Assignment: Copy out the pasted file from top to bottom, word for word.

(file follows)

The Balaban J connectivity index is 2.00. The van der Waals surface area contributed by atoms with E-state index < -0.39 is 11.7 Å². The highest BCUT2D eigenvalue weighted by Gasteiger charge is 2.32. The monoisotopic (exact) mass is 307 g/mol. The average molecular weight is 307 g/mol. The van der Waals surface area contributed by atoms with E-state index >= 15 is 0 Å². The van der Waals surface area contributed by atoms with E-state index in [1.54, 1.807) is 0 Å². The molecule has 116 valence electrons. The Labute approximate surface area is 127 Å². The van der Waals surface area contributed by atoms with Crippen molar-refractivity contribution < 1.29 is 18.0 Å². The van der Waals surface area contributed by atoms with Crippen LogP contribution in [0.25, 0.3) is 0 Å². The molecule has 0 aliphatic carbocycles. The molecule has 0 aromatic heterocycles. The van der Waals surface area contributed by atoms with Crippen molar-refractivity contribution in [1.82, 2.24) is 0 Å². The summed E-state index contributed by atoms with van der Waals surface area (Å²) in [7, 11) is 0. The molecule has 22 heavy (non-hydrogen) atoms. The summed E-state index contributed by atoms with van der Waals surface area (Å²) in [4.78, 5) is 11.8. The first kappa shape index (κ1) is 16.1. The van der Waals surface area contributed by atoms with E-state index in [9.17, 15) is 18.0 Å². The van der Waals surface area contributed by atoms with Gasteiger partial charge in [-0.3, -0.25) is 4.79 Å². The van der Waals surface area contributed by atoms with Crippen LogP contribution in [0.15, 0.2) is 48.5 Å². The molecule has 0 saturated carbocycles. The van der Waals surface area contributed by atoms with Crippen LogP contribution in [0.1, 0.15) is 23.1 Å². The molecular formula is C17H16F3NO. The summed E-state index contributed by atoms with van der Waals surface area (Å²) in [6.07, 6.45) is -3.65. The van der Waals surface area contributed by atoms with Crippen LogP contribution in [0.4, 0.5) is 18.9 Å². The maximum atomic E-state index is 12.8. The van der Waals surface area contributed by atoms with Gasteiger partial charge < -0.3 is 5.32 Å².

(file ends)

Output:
The Balaban J connectivity index is 2.00. The van der Waals surface area contributed by atoms with E-state index < -0.39 is 11.7 Å². The highest BCUT2D eigenvalue weighted by Gasteiger charge is 2.32. The monoisotopic (exact) mass is 307 g/mol. The average molecular weight is 307 g/mol. The van der Waals surface area contributed by atoms with E-state index >= 15 is 0 Å². The van der Waals surface area contributed by atoms with E-state index in [1.54, 1.807) is 0 Å². The molecule has 116 valence electrons. The Labute approximate surface area is 127 Å². The van der Waals surface area contributed by atoms with Crippen molar-refractivity contribution < 1.29 is 18.0 Å². The van der Waals surface area contributed by atoms with Crippen LogP contribution in [0.25, 0.3) is 0 Å². The molecule has 0 aliphatic carbocycles. The molecule has 0 aromatic heterocycles. The van der Waals surface area contributed by atoms with Crippen molar-refractivity contribution in [1.82, 2.24) is 0 Å². The summed E-state index contributed by atoms with van der Waals surface area (Å²) in [7, 11) is 0. The molecule has 22 heavy (non-hydrogen) atoms. The summed E-state index contributed by atoms with van der Waals surface area (Å²) in [4.78, 5) is 11.8. The first kappa shape index (κ1) is 16.1. The van der Waals surface area contributed by atoms with E-state index in [9.17, 15) is 18.0 Å². The van der Waals surface area contributed by atoms with Gasteiger partial charge in [-0.3, -0.25) is 4.79 Å². The van der Waals surface area contributed by atoms with Crippen LogP contribution in [0.15, 0.2) is 48.5 Å². The molecule has 0 saturated carbocycles. The van der Waals surface area contributed by atoms with Crippen LogP contribution in [0.1, 0.15) is 23.1 Å². The molecular formula is C17H16F3NO. The summed E-state index contributed by atoms with van der Waals surface area (Å²) in [6.07, 6.45) is -3.65. The van der Waals surface area contributed by atoms with Crippen LogP contribution in [0.4, 0.5) is 18.9 Å². The maximum atomic E-state index is 12.8. The van der Waals surface area contributed by atoms with Gasteiger partial charge < -0.3 is 5.32 Å².